2. (transitive) To remove or destroy the most important parts of.

Translations

Adjective

gut (comparative more gut, superlative most gut)

  1. Made of gut.
  2. Instinctive.

Related terms

  • blood-and-guts

Translations

Anagrams

  • UTG, tug

Central Franconian

Alternative forms

  • got (northern Moselle Franconian)
  • jot (Ripuarian)

Etymology

From Old High German guod, northern variant of guot.

Pronunciation

  • IPA(key): /ɡuːt/

Adjective

gut (masculine gude, feminine gut, comparative besser, superlative et beste)

  1. (southern Moselle Franconian) good

Danish

Pronunciation

  • IPA(key): /ɡut/, [ɡ̊ud̥]

Etymology 1

From Norwegian gutt.

Noun

gut c (singular definite gutten, plural indefinite gutter)

  1. boy, lad, bloke
Inflection

Etymology 2

From English gut.

Noun

gut c (singular definite gutten, not used in plural form)

  1. gut (intestines of an animal used to make strings of a tennis racket or violin, etc)

Dutch

Etymology

A minced oath from god.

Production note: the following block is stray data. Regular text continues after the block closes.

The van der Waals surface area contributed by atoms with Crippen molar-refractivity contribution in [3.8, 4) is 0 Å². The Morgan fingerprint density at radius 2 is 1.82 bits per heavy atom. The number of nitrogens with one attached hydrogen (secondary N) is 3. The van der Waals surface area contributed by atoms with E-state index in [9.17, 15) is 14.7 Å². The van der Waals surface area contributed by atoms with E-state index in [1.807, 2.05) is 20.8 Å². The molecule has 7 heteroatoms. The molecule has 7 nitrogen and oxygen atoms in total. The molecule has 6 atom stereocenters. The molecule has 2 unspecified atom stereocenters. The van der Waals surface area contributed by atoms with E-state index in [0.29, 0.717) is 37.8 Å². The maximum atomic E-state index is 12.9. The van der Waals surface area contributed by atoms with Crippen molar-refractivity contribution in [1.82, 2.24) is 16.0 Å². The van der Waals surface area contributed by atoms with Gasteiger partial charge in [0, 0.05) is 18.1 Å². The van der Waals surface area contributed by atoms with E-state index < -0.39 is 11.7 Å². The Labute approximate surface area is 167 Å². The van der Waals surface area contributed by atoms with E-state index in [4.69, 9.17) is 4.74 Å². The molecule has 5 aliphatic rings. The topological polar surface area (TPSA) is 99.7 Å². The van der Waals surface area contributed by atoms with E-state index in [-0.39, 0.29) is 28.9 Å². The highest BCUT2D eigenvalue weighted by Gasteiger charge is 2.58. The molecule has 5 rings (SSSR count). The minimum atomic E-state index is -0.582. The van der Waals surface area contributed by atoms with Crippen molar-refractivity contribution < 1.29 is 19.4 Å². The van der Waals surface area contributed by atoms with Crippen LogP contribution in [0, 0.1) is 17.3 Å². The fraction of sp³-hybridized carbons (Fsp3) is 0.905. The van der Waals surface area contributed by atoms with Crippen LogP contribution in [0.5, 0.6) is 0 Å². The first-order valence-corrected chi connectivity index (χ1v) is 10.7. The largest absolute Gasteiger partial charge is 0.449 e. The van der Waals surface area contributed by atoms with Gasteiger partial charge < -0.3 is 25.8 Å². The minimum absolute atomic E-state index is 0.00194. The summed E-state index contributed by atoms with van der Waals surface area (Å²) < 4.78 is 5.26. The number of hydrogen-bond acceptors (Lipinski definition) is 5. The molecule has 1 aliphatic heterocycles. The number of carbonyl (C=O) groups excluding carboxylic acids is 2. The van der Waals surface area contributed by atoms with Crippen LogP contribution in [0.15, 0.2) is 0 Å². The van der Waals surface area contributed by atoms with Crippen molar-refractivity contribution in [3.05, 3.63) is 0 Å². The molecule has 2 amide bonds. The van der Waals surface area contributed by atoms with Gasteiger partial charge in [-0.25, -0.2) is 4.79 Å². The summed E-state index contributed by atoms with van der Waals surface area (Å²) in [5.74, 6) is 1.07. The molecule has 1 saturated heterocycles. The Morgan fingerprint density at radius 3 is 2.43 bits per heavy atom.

Pronunciation

Interjection

gut

  1. gee

German

Alternative forms

  • gůt (Early New High German)

Etymology

From Old High German guot, from Proto-Germanic *gōdaz, from Proto-Indo-European *gʰedʰ-. Cognate to Luxembourgish gutt, Silesian German gutt, Dutch goed, West Frisian goed, English good, Danish god, Norwegian god and Swedish god.

Pronunciation

  • IPA(key): /ɡuːt/ (standard)
  • IPA(key): /ɡʊt/ (colloquial, chiefly for the interjection)
  • (Germany)
  • (Austria)
  • Rhymes: -uːt

Adjective

gut (comparative besser, superlative am besten)

  1. good (acting in the interest of what is beneficial, ethical, or moral)
  2. good (effective; useful)